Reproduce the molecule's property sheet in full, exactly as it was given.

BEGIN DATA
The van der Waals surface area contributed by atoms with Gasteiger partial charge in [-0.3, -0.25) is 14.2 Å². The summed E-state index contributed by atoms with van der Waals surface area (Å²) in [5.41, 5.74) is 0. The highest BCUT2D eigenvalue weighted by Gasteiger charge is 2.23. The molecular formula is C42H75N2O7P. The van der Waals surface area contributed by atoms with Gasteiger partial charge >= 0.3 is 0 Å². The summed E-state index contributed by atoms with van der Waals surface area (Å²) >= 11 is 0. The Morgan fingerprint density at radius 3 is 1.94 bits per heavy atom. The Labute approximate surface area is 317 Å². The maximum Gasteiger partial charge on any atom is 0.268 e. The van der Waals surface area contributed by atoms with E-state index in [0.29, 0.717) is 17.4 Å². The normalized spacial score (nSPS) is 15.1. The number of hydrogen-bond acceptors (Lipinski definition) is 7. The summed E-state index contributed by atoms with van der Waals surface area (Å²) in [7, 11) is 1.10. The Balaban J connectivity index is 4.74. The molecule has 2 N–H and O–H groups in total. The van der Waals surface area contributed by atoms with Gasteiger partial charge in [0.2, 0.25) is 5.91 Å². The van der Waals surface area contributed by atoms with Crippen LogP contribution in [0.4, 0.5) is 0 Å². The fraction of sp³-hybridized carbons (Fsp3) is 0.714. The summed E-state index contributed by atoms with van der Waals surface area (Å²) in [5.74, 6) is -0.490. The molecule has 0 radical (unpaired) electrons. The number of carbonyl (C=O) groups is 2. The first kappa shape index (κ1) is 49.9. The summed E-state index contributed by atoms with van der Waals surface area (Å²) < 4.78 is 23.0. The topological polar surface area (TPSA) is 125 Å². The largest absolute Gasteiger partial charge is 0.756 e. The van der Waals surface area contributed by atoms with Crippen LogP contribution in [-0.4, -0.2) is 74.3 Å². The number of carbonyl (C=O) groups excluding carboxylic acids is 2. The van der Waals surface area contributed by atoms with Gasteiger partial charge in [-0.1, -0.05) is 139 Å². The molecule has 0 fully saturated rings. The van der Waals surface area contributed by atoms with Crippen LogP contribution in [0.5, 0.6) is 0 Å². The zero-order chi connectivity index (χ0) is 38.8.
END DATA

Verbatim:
The van der Waals surface area contributed by atoms with Gasteiger partial charge in [-0.3, -0.25) is 14.2 Å². The summed E-state index contributed by atoms with van der Waals surface area (Å²) in [5.41, 5.74) is 0. The highest BCUT2D eigenvalue weighted by Gasteiger charge is 2.23. The molecular formula is C42H75N2O7P. The van der Waals surface area contributed by atoms with Gasteiger partial charge >= 0.3 is 0 Å². The summed E-state index contributed by atoms with van der Waals surface area (Å²) >= 11 is 0. The Morgan fingerprint density at radius 3 is 1.94 bits per heavy atom. The Labute approximate surface area is 317 Å². The maximum Gasteiger partial charge on any atom is 0.268 e. The van der Waals surface area contributed by atoms with E-state index in [0.29, 0.717) is 17.4 Å². The normalized spacial score (nSPS) is 15.1. The number of hydrogen-bond acceptors (Lipinski definition) is 7. The summed E-state index contributed by atoms with van der Waals surface area (Å²) in [7, 11) is 1.10. The Balaban J connectivity index is 4.74. The molecule has 2 N–H and O–H groups in total. The van der Waals surface area contributed by atoms with Gasteiger partial charge in [0.2, 0.25) is 5.91 Å². The van der Waals surface area contributed by atoms with Crippen LogP contribution in [0.4, 0.5) is 0 Å². The fraction of sp³-hybridized carbons (Fsp3) is 0.714. The summed E-state index contributed by atoms with van der Waals surface area (Å²) in [5.74, 6) is -0.490. The molecule has 0 radical (unpaired) electrons. The number of carbonyl (C=O) groups is 2. The first kappa shape index (κ1) is 49.9. The summed E-state index contributed by atoms with van der Waals surface area (Å²) < 4.78 is 23.0. The topological polar surface area (TPSA) is 125 Å². The largest absolute Gasteiger partial charge is 0.756 e. The van der Waals surface area contributed by atoms with Crippen LogP contribution in [-0.4, -0.2) is 74.3 Å². The number of carbonyl (C=O) groups excluding carboxylic acids is 2. The van der Waals surface area contributed by atoms with Gasteiger partial charge in [-0.1, -0.05) is 139 Å². The molecule has 0 fully saturated rings. The van der Waals surface area contributed by atoms with Crippen LogP contribution in [0.5, 0.6) is 0 Å². The zero-order chi connectivity index (χ0) is 38.8.